Review: Jubilee, Royal Exchange, Manchester
The 1978 punk film Jubilee set out to shock with violence, nudity and strong language. Nearly 40 years later, the 2017 play features more of the same but shocks for a different reason.
Why is this? Well, thanks in no small part to social media, we’ve become immune. Numb to almost all of it. Punk’s original prophecies have been realised.
At Manchester’s Royal Exchange, ideas, beliefs and concepts are chillingly recited, followed by the angry cry that each “does not work” You can almost hear Johnny Rotten scowl “no future” somewhere in the distance.
Which bring us to Toyah Willcox, the link between old and new. Forty years on from playing pyromaniac Mad in the film, she presides over proceedings (and Derek Jarman’s legacy) as Queen Elizabeth I, surveying a broken Britain terrorised by a generation with no moral compass. Her presence adds just the right amount of gravitas and authenticity to a piece dominated by a young fearless cast.
Travis Alabanza is a charismatic, stand-out as Amyl Nitrate, MC of this horridly exhilarating circus, effortlessly drawing you in with a spiky blend of insults and charm. Comic lines are placed with precision. Despite the bleakness, there are laughs among the splinters. It’s a risky balancing act but the humour translates far more effectively here than it ever did in the cinema.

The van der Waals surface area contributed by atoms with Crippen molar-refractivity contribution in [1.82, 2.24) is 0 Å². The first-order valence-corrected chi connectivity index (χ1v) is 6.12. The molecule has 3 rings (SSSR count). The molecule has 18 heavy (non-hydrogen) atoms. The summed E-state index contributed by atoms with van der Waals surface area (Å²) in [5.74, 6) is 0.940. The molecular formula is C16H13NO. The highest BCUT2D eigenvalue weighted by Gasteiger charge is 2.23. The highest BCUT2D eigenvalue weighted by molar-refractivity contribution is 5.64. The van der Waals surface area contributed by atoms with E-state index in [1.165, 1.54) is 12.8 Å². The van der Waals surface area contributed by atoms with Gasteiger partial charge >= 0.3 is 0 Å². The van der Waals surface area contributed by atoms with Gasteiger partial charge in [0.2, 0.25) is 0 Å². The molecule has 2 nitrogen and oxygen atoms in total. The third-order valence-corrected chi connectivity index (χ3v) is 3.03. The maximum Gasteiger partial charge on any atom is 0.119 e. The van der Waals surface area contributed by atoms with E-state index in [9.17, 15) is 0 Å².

The piece revels in self-deprecation. The pomposity of attempting to legitimise the piece in theatre-land is smartly savaged: “An iconic film most of you have never heard of, adapted by an Oxbridge twat for a dying medium…”
Director Chris Goode has updated the script with an intelligent range of modern references. Sphinx (Craig Hamilton) tells of the social isolation and trappings of high rise life, quietly bringing the horror of Grenfell Tower to mind. Trump is inevitably name checked but so is Brucie.
Irresistibly all over the place, anarchy spins round the theatre; it’s infectious and gut-punching. If anything is going to stop people gazing at their screens for a couple of hours, this might be it.
A few people left at the interval, serving as proof that the show still works and the sordid spirit of ’78 lives on.
Jubilee is at Manchester’s Royal Exchange until November 18, 2017. For tickets, click here.
Freerange Comedy Festival at Brewery Arts Centre Kendal
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